Toyota Continues Its Focus on NiMH Batteries

The leading car manufacturer currently focuses on NiMH batteries as standard power source for hybrid vehicles and enhances in further development.

Published: 26-Jan-2009

Nickel metal hydride (NiMH) batteries will not be replaced by lithium-ion batteries, stated Kazuhiko Miyadera, Senior Vice President, Research and Development Toyota Motor Europe, on the occasion of the Toyota Technology Seminar in Frankfurt. "Battery technology stays the greatest challenge for the progress in hybrid development", he explained. The leading car manufacturer currently focuses on NiMH batteries as standard power source for hybrid vehicles and enhances in further development.

Toyota strives for the goal to sell one million hybrid vehicles annually in the 2010s and plans to employ hybrid technology in all vehicles in the line-up in the 2020s. According to Miyadera this goal requires improvements in the performance and fuel efficiency of the hybrid systems, especially a reduction of their size, weight and cost. "We are currently proceeding with development to achieve our goal of creating a hybrid system that is a quarter the size, weight and cost of the system employed in the first-generation Prius", he explained.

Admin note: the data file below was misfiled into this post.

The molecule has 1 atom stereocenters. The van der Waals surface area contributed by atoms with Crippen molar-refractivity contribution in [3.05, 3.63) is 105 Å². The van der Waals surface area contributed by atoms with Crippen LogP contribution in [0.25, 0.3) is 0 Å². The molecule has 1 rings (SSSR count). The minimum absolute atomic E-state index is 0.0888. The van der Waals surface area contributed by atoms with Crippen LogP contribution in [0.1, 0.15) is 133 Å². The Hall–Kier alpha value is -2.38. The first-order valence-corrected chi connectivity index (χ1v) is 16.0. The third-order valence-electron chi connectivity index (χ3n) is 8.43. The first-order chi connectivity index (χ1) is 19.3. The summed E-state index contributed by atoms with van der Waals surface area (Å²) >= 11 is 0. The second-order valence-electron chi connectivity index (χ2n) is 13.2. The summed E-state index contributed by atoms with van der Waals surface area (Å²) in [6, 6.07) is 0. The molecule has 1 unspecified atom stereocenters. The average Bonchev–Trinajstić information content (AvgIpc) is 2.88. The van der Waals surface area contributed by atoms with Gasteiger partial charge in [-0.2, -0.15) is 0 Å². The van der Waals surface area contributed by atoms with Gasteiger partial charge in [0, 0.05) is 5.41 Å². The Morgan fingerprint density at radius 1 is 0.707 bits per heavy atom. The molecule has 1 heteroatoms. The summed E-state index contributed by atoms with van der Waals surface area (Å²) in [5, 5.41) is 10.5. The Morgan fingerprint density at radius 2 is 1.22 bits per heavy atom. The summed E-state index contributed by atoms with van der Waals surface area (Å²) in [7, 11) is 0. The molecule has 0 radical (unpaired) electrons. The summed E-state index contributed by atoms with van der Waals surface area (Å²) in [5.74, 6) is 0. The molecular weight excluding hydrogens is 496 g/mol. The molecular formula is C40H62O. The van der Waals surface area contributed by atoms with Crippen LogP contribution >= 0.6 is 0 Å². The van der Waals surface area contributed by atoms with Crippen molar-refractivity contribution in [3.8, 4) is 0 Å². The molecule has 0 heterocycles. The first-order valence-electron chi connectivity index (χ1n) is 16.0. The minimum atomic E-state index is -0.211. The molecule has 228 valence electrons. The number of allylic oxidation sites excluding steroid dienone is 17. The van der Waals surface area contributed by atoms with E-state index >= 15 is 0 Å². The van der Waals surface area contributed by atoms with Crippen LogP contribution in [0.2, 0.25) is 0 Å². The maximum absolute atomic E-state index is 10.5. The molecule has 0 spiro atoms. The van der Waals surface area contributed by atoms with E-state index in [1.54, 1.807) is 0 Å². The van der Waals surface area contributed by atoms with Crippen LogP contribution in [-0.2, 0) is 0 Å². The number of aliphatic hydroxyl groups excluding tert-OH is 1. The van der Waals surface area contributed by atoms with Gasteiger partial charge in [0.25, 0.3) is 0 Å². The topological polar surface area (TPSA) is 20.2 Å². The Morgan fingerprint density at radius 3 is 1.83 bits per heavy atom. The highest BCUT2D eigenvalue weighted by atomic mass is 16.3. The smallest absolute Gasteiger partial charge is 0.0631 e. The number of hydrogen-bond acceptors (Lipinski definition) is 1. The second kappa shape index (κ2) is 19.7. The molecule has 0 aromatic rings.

For the Japanese car manufacturer, plug-in hybrid vehicles represent the most realistic approach because they can be used as electric vehicles for short trips and as normal hybrid vehicles for longer distances. Miyadera announced that the next generation of the Prius being launched in 2009 will be equipped with NiMH batteries.

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